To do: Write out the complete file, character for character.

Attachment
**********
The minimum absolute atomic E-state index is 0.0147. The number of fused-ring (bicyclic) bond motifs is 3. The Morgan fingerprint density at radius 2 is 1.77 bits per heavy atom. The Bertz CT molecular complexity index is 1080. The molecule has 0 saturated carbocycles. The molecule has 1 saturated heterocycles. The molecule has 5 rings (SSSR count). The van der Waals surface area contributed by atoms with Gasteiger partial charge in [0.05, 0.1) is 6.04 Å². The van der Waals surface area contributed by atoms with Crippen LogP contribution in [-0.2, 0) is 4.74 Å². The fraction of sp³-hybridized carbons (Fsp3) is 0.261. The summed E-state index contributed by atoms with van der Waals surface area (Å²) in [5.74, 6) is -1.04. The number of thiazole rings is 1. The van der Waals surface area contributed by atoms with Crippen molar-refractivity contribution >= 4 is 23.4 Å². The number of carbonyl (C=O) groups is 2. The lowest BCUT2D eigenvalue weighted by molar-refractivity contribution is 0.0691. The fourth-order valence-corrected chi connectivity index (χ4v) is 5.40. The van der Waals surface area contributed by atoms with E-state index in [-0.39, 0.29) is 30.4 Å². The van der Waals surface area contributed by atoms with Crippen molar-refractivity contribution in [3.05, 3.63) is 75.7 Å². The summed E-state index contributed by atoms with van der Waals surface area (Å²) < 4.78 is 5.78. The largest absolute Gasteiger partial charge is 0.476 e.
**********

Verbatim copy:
The minimum absolute atomic E-state index is 0.0147. The number of fused-ring (bicyclic) bond motifs is 3. The Morgan fingerprint density at radius 2 is 1.77 bits per heavy atom. The Bertz CT molecular complexity index is 1080. The molecule has 0 saturated carbocycles. The molecule has 1 saturated heterocycles. The molecule has 5 rings (SSSR count). The van der Waals surface area contributed by atoms with Gasteiger partial charge in [0.05, 0.1) is 6.04 Å². The van der Waals surface area contributed by atoms with Crippen LogP contribution in [-0.2, 0) is 4.74 Å². The fraction of sp³-hybridized carbons (Fsp3) is 0.261. The summed E-state index contributed by atoms with van der Waals surface area (Å²) in [5.74, 6) is -1.04. The number of thiazole rings is 1. The van der Waals surface area contributed by atoms with Crippen molar-refractivity contribution >= 4 is 23.4 Å². The number of carbonyl (C=O) groups is 2. The lowest BCUT2D eigenvalue weighted by molar-refractivity contribution is 0.0691. The fourth-order valence-corrected chi connectivity index (χ4v) is 5.40. The van der Waals surface area contributed by atoms with E-state index in [-0.39, 0.29) is 30.4 Å². The van der Waals surface area contributed by atoms with Crippen molar-refractivity contribution in [3.05, 3.63) is 75.7 Å². The summed E-state index contributed by atoms with van der Waals surface area (Å²) < 4.78 is 5.78. The largest absolute Gasteiger partial charge is 0.476 e.